AMH and It’s Role In Fertility
Anti-mullerian hormone (AMH)
AMH is a protein produced by cells in the ovary. AMH is used to evaluate fertility and ovarian egg reserve in women. AMH measurements can be taken at any time during the menstrual cycle making it a better ovarian egg marker than FSH, which is also used to evaluate fertility in women, but needs to be measured during the early part of the cycle. Lower AMH is indicative of diminished ovarian reserve and means the ovary is not producing good quality eggs. Although, it varies with each woman, the likelihood of getting pregnant is higher with higher AMH levels. AMH levels naturally decrease in women upon reaching forty and decrease further with aging. Low AMH levels may be due to perimenopause or in a woman younger than a typical age of perimenopause (20s and 30s), may be due to an autoimmune attack on the ovaries.
Additionally, women with Polycystic Ovary Syndrome (PCOS) experience higher levels. PCOS is an endocrine problem that causes women to secrete AMH at two to three times the normal level. Women with PCOS have small cysts in their ovaries which are not harmful, but they cause a hormone imbalance. Thus, for women with PCOS, the above graph is not applicable and those women with PCOS and a high AMH (> 10 ng/dL) have low rates of fertility.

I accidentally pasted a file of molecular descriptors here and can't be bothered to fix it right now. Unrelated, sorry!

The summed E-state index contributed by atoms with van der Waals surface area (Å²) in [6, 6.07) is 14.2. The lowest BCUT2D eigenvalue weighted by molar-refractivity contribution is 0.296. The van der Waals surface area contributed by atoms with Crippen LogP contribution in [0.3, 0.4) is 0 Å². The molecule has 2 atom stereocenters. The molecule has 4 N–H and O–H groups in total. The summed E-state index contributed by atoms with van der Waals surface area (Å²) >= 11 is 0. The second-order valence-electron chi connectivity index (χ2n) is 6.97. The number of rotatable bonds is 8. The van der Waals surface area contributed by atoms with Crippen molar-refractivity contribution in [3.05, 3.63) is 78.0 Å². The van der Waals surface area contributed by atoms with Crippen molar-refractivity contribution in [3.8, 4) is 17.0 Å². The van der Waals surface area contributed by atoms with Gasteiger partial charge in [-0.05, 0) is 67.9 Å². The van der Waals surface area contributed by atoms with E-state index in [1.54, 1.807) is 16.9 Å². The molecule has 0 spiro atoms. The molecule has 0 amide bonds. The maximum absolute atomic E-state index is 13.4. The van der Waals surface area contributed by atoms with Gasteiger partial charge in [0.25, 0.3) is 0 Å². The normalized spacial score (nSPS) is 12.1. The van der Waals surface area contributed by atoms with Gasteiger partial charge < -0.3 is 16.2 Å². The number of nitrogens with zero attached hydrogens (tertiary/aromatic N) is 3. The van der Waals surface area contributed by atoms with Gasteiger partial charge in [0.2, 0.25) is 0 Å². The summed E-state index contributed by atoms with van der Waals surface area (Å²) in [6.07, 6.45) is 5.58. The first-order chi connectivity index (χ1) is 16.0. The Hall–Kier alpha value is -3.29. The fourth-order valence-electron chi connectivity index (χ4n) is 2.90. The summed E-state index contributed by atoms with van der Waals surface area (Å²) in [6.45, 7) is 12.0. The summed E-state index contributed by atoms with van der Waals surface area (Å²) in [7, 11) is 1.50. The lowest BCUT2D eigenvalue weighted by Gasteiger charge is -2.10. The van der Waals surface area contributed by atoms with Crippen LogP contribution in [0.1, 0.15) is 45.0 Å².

Women with low AMH are likely to respond less well to in vitro fertilization (IVF), although it is still possible to become pregnant. Dr. Friedman looks at AMH levels to advise patients on their chance of fertility and to encourage them to seek a reproductive endocrinologist if they seek fertility but have a low AMH. He also uses it to guide women who want to postpone childbearing but still want to get pregnant in the future. A lower AMH would prompt Dr. Friedman to encourage that patient to start the process of having a family sooner rather than later.